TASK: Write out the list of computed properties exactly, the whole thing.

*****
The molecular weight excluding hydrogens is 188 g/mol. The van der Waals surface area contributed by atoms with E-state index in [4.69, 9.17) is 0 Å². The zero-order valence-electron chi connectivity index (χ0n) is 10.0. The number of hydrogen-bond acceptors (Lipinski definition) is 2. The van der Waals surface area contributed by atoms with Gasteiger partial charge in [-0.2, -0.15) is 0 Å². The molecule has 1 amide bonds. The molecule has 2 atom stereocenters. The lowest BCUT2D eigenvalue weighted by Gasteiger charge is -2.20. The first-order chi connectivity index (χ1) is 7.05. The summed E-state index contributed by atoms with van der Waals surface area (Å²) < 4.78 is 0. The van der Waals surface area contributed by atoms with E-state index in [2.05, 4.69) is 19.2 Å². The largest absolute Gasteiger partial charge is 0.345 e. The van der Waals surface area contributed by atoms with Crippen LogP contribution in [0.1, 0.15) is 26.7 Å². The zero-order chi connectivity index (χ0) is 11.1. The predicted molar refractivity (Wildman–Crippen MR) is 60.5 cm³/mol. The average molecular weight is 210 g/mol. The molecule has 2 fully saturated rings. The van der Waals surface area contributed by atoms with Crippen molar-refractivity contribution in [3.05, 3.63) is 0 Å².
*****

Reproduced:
The molecular weight excluding hydrogens is 188 g/mol. The van der Waals surface area contributed by atoms with E-state index in [4.69, 9.17) is 0 Å². The zero-order valence-electron chi connectivity index (χ0n) is 10.0. The number of hydrogen-bond acceptors (Lipinski definition) is 2. The van der Waals surface area contributed by atoms with Gasteiger partial charge in [-0.2, -0.15) is 0 Å². The molecule has 1 amide bonds. The molecule has 2 atom stereocenters. The lowest BCUT2D eigenvalue weighted by Gasteiger charge is -2.20. The first-order chi connectivity index (χ1) is 7.05. The summed E-state index contributed by atoms with van der Waals surface area (Å²) < 4.78 is 0. The van der Waals surface area contributed by atoms with E-state index in [2.05, 4.69) is 19.2 Å². The largest absolute Gasteiger partial charge is 0.345 e. The van der Waals surface area contributed by atoms with Crippen LogP contribution in [0.1, 0.15) is 26.7 Å². The zero-order chi connectivity index (χ0) is 11.1. The predicted molar refractivity (Wildman–Crippen MR) is 60.5 cm³/mol. The average molecular weight is 210 g/mol. The molecule has 2 fully saturated rings. The van der Waals surface area contributed by atoms with Crippen molar-refractivity contribution in [3.05, 3.63) is 0 Å².